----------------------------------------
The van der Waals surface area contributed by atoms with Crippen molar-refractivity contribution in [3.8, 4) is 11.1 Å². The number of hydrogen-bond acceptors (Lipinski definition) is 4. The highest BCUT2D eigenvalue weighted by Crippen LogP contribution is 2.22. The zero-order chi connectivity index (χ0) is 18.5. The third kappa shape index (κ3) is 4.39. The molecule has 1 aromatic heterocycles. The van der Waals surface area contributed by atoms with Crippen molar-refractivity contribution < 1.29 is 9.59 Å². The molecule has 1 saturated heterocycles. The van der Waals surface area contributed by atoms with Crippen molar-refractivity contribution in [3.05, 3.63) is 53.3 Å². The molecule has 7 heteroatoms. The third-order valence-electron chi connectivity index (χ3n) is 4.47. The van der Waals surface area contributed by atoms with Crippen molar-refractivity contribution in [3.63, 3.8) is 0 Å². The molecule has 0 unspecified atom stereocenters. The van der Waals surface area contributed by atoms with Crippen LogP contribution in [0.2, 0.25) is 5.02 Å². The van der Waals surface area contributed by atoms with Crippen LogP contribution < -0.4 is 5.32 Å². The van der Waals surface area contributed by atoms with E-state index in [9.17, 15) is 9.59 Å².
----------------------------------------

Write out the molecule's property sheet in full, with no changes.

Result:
The van der Waals surface area contributed by atoms with Crippen molar-refractivity contribution in [3.8, 4) is 11.1 Å². The number of hydrogen-bond acceptors (Lipinski definition) is 4. The highest BCUT2D eigenvalue weighted by Crippen LogP contribution is 2.22. The zero-order chi connectivity index (χ0) is 18.5. The third kappa shape index (κ3) is 4.39. The molecule has 1 aromatic heterocycles. The van der Waals surface area contributed by atoms with Crippen molar-refractivity contribution < 1.29 is 9.59 Å². The molecule has 1 saturated heterocycles. The van der Waals surface area contributed by atoms with Crippen molar-refractivity contribution in [3.05, 3.63) is 53.3 Å². The molecule has 7 heteroatoms. The third-order valence-electron chi connectivity index (χ3n) is 4.47. The van der Waals surface area contributed by atoms with Crippen molar-refractivity contribution in [3.63, 3.8) is 0 Å². The molecule has 0 unspecified atom stereocenters. The van der Waals surface area contributed by atoms with Crippen LogP contribution in [0.2, 0.25) is 5.02 Å². The van der Waals surface area contributed by atoms with Crippen LogP contribution < -0.4 is 5.32 Å². The van der Waals surface area contributed by atoms with E-state index in [9.17, 15) is 9.59 Å².